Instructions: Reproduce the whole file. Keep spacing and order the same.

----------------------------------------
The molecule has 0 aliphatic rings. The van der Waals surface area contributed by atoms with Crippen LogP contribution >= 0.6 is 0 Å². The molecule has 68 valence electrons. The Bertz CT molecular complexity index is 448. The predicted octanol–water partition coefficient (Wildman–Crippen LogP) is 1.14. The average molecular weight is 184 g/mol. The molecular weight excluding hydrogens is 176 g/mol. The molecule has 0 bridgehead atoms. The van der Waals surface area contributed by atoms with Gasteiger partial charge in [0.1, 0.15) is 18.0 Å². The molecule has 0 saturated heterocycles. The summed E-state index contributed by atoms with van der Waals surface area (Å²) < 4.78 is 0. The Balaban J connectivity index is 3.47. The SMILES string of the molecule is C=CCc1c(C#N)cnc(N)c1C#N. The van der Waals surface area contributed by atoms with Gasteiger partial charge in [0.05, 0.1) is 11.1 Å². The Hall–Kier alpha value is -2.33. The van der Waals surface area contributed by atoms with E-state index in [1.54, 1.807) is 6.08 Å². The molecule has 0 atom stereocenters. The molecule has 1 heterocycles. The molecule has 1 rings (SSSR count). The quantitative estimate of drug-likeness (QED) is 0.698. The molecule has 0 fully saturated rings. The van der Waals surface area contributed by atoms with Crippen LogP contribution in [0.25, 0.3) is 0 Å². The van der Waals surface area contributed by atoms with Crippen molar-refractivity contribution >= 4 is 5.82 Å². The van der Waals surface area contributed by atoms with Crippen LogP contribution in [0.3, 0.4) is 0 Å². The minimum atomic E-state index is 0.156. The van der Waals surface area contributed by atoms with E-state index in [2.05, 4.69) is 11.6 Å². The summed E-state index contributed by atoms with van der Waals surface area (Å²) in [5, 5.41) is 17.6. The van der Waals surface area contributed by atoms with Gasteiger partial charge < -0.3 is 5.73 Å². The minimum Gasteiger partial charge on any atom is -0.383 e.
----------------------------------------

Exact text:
The molecule has 0 aliphatic rings. The van der Waals surface area contributed by atoms with Crippen LogP contribution >= 0.6 is 0 Å². The molecule has 68 valence electrons. The Bertz CT molecular complexity index is 448. The predicted octanol–water partition coefficient (Wildman–Crippen LogP) is 1.14. The average molecular weight is 184 g/mol. The molecular weight excluding hydrogens is 176 g/mol. The molecule has 0 bridgehead atoms. The van der Waals surface area contributed by atoms with Gasteiger partial charge in [0.1, 0.15) is 18.0 Å². The molecule has 0 saturated heterocycles. The summed E-state index contributed by atoms with van der Waals surface area (Å²) < 4.78 is 0. The Balaban J connectivity index is 3.47. The SMILES string of the molecule is C=CCc1c(C#N)cnc(N)c1C#N. The van der Waals surface area contributed by atoms with Gasteiger partial charge in [0.05, 0.1) is 11.1 Å². The Hall–Kier alpha value is -2.33. The van der Waals surface area contributed by atoms with E-state index in [1.54, 1.807) is 6.08 Å². The molecule has 0 atom stereocenters. The molecule has 1 heterocycles. The molecule has 1 rings (SSSR count). The quantitative estimate of drug-likeness (QED) is 0.698. The molecule has 0 fully saturated rings. The van der Waals surface area contributed by atoms with Crippen LogP contribution in [0.25, 0.3) is 0 Å². The van der Waals surface area contributed by atoms with Crippen molar-refractivity contribution >= 4 is 5.82 Å². The van der Waals surface area contributed by atoms with Crippen LogP contribution in [0.3, 0.4) is 0 Å². The minimum atomic E-state index is 0.156. The van der Waals surface area contributed by atoms with E-state index in [2.05, 4.69) is 11.6 Å². The summed E-state index contributed by atoms with van der Waals surface area (Å²) in [5, 5.41) is 17.6. The van der Waals surface area contributed by atoms with Gasteiger partial charge < -0.3 is 5.73 Å². The minimum Gasteiger partial charge on any atom is -0.383 e.